We shot on location in two different houses, on a London high street at night and in studio. As the cost of renting locations through locations companies is very high, we went down the Airbnb route. We saw a lot of different houses and negotiated with the owners about whether they would be happy for a film crew to come into their homes (not everyone is, of course!) but we were lucky and found wonderful spaces to shoot in. Exterior scenes can be tricky too because different councils have different (sometimes quite strict) rules and regulations for shooting street scenes, but we managed to find a great spot and all really enjoyed shooting our chaotic nighttime scene. Luckily, my husband has a recording studio business, so we managed to shoot the extra scene in there for free

 

What would you say is your directing style? Do you use storyboards? Allow your cast to improvise? 

I like to work really closely with the DP beforehand so when we get to set we are both feeling really confident and clear about the vision and how to achieve it. Then I like to really trust the DP to fulfil the vision without controlling much of their domain, so that I can place my attention more fully on the actors and their process. I love shooting handheld because there’s a fluidity that suits me (I was a gymnast & dancer in my past) and handheld feels liberating and more free-flowing to me. I find this infiltrates into how the actors feel too, particularly if it means you’re able to do slightly longer takes. It’s not always possible to do long takes, depending on your vision of how the film all fits together, but I prefer them as it allows the actors more space to get into the role. I love doing improvisation on set because I love trusting actors to create – these are always the most fun scenes for me because you can end up capturing some real magic – an interaction or response that feels so natural and real. However, the majority of this film is not improvised. I have always loved the idea of shooting a 100% improvised film – who knows, maybe one day?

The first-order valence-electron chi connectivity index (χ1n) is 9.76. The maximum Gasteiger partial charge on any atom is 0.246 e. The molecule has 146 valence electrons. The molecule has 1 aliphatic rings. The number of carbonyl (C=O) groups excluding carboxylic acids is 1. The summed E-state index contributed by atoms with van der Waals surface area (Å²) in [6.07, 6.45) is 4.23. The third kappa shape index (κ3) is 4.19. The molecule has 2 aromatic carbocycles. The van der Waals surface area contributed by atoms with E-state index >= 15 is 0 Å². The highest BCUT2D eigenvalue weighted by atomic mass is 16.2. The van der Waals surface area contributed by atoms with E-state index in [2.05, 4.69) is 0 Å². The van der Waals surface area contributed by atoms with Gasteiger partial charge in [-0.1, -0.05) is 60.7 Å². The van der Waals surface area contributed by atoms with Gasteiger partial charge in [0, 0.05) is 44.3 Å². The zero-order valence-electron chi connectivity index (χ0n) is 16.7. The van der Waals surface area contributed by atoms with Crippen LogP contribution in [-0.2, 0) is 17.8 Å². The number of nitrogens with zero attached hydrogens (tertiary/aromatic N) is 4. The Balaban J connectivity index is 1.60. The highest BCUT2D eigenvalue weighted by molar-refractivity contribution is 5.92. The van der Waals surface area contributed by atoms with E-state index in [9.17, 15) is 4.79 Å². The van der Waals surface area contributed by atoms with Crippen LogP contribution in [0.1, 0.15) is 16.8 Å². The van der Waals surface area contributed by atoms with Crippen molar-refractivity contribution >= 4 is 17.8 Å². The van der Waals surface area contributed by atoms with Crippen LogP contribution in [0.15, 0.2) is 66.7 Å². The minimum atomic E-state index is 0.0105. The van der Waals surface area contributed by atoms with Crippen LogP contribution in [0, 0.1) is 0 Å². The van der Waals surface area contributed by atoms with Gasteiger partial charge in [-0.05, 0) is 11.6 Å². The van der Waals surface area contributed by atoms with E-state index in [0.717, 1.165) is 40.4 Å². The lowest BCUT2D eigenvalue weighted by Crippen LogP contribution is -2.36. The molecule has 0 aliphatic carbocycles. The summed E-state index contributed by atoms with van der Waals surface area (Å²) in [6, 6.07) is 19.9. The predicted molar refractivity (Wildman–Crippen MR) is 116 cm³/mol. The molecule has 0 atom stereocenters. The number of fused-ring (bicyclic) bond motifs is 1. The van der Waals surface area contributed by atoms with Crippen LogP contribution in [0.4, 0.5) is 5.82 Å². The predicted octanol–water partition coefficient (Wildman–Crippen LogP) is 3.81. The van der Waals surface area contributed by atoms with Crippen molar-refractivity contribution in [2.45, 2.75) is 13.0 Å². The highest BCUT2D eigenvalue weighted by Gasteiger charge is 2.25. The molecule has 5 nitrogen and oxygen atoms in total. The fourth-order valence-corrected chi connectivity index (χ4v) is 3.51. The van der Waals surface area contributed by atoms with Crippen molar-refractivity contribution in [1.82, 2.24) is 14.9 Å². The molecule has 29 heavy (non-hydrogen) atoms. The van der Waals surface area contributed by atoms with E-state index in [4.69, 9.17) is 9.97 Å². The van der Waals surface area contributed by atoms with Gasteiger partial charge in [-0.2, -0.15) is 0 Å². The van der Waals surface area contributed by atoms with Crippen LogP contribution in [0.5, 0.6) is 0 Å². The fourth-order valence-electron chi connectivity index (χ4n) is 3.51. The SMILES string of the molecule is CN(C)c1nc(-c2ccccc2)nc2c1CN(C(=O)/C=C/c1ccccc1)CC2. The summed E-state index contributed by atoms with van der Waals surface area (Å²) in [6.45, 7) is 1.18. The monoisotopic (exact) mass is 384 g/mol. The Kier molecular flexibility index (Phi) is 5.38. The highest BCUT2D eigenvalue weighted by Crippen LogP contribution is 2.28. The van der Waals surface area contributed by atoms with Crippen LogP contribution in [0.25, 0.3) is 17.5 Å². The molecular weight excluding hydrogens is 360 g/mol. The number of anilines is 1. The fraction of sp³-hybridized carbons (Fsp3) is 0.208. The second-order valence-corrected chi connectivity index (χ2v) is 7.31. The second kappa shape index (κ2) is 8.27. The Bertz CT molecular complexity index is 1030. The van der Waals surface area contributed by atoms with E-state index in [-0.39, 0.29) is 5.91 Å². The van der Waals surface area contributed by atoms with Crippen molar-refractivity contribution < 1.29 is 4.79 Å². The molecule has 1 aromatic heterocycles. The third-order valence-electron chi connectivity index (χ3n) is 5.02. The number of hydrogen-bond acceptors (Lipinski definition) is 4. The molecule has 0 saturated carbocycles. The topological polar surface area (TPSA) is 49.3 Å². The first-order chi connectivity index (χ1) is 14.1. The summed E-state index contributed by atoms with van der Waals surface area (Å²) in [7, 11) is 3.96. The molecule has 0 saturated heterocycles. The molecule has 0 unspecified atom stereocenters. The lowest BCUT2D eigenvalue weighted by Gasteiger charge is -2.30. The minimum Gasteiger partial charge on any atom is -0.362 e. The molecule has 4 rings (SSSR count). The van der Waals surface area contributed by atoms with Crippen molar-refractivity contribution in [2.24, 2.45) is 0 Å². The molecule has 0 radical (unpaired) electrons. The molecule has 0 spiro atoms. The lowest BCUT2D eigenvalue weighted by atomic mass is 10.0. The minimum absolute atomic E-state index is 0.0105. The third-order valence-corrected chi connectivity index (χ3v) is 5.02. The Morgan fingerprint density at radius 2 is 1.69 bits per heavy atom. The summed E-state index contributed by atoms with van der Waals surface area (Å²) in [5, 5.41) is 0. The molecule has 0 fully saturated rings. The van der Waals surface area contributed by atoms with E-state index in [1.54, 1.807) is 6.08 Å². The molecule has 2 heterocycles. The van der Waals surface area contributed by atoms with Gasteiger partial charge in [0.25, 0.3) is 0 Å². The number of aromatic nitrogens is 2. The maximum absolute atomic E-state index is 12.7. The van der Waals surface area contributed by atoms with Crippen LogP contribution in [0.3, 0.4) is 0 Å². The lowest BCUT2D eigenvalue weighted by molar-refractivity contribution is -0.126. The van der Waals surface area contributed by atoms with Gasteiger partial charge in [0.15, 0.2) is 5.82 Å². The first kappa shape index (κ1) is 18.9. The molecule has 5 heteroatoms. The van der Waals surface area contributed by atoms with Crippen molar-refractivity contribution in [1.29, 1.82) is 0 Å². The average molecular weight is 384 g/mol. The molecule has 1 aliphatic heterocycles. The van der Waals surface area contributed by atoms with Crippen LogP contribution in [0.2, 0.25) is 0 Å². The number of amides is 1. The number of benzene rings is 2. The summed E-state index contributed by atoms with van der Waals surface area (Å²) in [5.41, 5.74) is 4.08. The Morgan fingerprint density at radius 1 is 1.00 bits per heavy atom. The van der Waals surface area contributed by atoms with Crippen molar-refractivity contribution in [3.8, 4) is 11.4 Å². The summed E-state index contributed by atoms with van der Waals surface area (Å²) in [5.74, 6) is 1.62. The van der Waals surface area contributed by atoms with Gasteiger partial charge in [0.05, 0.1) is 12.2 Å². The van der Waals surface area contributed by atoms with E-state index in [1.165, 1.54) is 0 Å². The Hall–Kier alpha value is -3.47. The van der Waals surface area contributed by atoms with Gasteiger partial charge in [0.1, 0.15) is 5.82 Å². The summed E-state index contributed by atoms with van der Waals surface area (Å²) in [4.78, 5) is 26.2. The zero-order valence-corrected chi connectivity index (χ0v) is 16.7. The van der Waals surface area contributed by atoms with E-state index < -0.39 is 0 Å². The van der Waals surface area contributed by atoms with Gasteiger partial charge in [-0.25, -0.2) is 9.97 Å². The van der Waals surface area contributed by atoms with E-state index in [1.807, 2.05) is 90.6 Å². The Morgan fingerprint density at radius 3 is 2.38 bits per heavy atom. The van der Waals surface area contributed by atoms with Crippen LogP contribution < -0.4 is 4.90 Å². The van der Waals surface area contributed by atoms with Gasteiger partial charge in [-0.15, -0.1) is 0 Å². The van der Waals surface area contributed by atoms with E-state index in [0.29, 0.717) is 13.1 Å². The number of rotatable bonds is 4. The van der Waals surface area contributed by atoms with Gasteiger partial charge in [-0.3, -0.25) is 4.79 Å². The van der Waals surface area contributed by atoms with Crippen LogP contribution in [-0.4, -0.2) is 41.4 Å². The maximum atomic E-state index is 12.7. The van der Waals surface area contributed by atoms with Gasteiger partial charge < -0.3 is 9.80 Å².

How many days did you shoot for?

We ended up shooting for 4 ½ days but we had scheduled for 4. In an ideal world, I would have spread it further, but time is money!!

What did you enjoy most about the shoot? What was the most difficult?

I loved working with my all-female crew (there was only 1 or 2 men on set throughout the whole shoot!). This was the first time I’d ever worked with a female producer (Karima Sammout-Kanellopoulou) and a female DP (Nina Oyens) and I absolutely loved it. Alongside our Production Designer (Sehar Kidwai) and Costume Designer (Kathryn Poon), we all had a beautiful connection not only as colleagues, but we also identified with the story & I hope this mutual understanding & respect has reverberated into the film. The film is very much a woman’s story and it felt incredible to be surrounded by all these amazingly talented, powerful women in every position on set. 

The main sex scene was probably the most difficult thing to shoot. It was my first time shooting a sex scene, the room was very hot and we had the pressure of a big shooting schedule later that day. Sex scenes are quite intricate in terms of blocking, and they can be tough on the actors and the crew. I am so grateful for Veniece Ford, our wonderful Intimacy Coordinator, who gave us great support in this scene and helped keep our actors in good spirits. 

How is post-production coming together?

It’s going well. We got delayed for a number of reasons that couldn’t be helped, but the edit is now nearly there. Bringing the music in has been really exciting because it adds so much to the emotional tone of the film. It feels like the vision is really coming to life now.

What are your aspirations for the short once it’s completed?

To get it out there into the world and seen by as many people as possible! A film isn’t a film until it has an audience … the rest is up to fate.

Do you have any advice for filmmakers embarking on their first short film?

It sounds basic but my main advice is just to keep going. This film was a long time in the making & fortune really does favour those who keep plugging away –even when it feels like it will never happen. Get your script read by people who know how to provide good feedback (ie not your mum/best friend/boyfriend/girlfriend – unless they are script readers/producers!). Sadly, there seem to be fewer people supporting short film these days but places like Shore Scripts are hugely helpful – even if you don’t win the fund, you get feedback that takes you to the next level. Most importantly, if you believe in your story, don’t give up on it.

Our contests have helped over 100 writers kickstart their screenwriting careers

See how our Feature, TV Pilot, Script Development Fund & Short Film Fund Contests can help you break through as a screenwriter.

 


Don’t miss a deadline. Download our Contest Calendar!

[/vc_row]